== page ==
Two geophysicists with the Kansas Geological Survey will be able to provide eye-witness accounts of the second-largest earthquake of the century when they return to Kansas University.
On Tuesday, Don Steeples, deputy director of the Kansas Geological Survey, and Rick Miller, another geophysicist with the survey, were teaching a short course on seismic reflection to about 15 geophysicists just south of San Francisco in Sunnyvale when the earthquake began.
Rex Buchanan, assistant director of public affairs at the geological survey, said he had spoken Tuesday night with Steeples' wife Tammy.
"He said it was strong enough so it was difficult to stand up and (strong enough to) shake water out of glasses," said Buchanan.
Steeples and Miller originally were scheduled to return home tonight, but it's likely they will be held up, said Buchanan.
Althought they weren't in California, other survey officials were sent hopping by the earthquake.
Buchanan said a seismograph at a recording station in Lawrence had picked up slight vibrations from the California quake.
That station is on the fifth floor of Moore Hall on Kansas University's West Campus.
"We're a long way from California," he said, "and the seismographs are set to record small earthquakes in Kansas. But we did pick something up."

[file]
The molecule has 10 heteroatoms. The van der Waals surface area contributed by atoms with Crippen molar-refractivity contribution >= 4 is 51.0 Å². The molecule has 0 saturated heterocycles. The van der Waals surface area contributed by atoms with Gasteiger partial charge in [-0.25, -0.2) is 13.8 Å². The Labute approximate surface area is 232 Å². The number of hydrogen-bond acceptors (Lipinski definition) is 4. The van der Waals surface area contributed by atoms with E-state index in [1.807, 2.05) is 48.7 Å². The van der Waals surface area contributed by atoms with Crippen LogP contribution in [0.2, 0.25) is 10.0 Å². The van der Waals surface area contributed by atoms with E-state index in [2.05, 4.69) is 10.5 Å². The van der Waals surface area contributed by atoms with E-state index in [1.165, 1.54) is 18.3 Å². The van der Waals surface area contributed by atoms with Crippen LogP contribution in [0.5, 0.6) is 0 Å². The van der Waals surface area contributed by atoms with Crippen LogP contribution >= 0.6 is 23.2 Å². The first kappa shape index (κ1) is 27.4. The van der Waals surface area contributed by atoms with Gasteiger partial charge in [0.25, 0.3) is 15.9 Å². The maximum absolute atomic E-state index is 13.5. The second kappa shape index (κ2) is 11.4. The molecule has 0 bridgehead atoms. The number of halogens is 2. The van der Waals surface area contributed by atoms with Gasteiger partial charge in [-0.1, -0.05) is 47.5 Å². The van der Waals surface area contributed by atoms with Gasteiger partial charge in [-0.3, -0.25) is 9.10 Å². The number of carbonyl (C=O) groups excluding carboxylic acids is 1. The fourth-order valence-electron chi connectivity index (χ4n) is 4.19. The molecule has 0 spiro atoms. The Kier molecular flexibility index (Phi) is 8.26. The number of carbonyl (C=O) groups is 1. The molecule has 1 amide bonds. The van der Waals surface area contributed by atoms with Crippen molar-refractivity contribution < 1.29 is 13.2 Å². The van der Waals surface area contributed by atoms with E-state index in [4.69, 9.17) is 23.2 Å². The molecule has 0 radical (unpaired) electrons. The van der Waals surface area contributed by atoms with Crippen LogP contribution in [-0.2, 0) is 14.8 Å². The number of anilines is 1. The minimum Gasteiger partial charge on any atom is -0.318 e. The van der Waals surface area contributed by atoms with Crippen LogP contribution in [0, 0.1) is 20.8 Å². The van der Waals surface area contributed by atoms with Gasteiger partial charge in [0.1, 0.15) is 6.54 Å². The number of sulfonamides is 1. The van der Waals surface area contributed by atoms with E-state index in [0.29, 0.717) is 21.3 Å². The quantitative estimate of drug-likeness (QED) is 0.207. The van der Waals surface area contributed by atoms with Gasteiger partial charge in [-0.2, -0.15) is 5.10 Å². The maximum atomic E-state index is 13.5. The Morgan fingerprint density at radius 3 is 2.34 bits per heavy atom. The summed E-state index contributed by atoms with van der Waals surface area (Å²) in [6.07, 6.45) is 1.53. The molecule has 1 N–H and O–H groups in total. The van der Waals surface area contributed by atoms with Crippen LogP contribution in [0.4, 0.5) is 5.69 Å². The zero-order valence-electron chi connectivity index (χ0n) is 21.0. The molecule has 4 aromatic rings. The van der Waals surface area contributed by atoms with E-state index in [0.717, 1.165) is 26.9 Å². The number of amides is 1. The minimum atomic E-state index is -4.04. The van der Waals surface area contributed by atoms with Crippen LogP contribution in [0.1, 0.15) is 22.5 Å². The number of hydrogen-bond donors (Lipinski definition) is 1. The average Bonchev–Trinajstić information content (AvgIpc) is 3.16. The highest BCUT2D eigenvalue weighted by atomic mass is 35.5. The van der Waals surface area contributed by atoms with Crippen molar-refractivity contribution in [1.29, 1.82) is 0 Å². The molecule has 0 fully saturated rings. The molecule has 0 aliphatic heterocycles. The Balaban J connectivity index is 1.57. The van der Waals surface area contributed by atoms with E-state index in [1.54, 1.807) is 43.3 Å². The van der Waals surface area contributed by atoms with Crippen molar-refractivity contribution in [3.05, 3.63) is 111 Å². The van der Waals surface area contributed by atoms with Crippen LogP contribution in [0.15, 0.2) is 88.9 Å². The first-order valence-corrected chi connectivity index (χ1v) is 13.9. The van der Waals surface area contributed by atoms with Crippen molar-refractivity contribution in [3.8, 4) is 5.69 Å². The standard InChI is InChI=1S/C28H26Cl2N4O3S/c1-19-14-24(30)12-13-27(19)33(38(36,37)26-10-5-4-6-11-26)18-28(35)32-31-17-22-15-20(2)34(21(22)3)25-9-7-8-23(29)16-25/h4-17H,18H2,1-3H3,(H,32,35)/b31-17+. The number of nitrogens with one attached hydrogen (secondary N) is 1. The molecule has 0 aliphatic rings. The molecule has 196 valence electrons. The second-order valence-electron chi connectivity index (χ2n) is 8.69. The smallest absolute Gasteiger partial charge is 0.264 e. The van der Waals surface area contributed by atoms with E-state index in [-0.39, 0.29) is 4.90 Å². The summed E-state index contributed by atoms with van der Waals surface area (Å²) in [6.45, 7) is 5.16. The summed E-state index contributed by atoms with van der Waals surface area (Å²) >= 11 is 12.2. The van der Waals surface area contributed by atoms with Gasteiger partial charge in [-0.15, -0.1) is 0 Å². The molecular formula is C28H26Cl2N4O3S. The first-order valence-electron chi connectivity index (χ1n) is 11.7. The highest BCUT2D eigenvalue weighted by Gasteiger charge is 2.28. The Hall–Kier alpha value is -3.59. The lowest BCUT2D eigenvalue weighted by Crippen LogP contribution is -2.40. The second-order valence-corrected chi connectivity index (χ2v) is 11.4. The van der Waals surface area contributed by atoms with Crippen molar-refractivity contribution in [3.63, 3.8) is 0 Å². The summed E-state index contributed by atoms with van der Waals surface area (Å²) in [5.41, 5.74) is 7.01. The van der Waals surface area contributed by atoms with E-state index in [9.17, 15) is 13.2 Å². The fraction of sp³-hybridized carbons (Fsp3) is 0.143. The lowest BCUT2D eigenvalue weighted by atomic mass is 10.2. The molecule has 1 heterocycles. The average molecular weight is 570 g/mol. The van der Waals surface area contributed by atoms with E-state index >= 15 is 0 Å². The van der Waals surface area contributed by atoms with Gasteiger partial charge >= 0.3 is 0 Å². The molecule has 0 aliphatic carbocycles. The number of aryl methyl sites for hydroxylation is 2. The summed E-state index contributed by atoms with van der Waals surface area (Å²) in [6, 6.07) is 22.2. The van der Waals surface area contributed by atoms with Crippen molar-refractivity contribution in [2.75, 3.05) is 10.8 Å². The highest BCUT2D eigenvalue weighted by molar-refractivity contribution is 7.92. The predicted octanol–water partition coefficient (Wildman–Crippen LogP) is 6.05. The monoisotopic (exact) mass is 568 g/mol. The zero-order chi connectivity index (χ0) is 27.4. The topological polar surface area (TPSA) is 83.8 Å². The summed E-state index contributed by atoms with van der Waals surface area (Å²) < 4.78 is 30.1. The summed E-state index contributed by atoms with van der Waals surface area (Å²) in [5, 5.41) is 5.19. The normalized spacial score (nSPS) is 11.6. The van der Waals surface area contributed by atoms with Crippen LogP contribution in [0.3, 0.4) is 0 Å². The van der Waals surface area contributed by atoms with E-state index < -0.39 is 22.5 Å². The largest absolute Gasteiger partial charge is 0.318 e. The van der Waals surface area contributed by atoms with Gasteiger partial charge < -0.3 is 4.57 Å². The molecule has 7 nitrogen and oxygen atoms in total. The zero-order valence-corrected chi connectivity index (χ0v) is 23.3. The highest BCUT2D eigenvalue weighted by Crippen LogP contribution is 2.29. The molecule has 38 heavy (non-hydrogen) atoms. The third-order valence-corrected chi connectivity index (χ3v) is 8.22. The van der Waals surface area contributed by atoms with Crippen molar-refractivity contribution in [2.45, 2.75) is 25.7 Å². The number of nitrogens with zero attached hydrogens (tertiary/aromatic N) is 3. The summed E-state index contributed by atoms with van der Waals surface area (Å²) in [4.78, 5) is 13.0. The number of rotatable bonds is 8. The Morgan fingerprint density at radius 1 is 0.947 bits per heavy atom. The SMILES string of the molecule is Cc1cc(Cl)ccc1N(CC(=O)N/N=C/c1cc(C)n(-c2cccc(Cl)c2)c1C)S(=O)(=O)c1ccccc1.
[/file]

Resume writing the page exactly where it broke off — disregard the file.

Red Cross, radio operators pitch in
At the local chapter of the American Red Cross, workers were busy this morning trying to relay messages from area residents to friends and relatives in the San Francisco Bay Area.
Jo Byers, director of the local chapter, said workers had received 22 requests for "health and welfare inquiries" this morning.
"We can't call anything out now, you just can't get through," she said, "so we're getting these to local ham (radio) operators, who are relaying the messages."
Byers said people also had called the chapter this morning to say they wanted to contribute money to the earthquake relief effort.
Truman Waugh, a local ham radio enthusiast who also is an associate scientist at the Kansas Geological Survey, said local operators will begin relaying messages tonight.
Local health and welfare inquiries will be transferred into a computer in Kansas City, which will transmit them to California.
Then, he said, operators in California will pick up the messages and investigate the inquiries and relay messages to Lawrence.
He estimated that Thursday is the earliest local people would have responses to their inquiries.
"But it's hard to say, in an emergency like this we really don't know what's going on," said Waugh.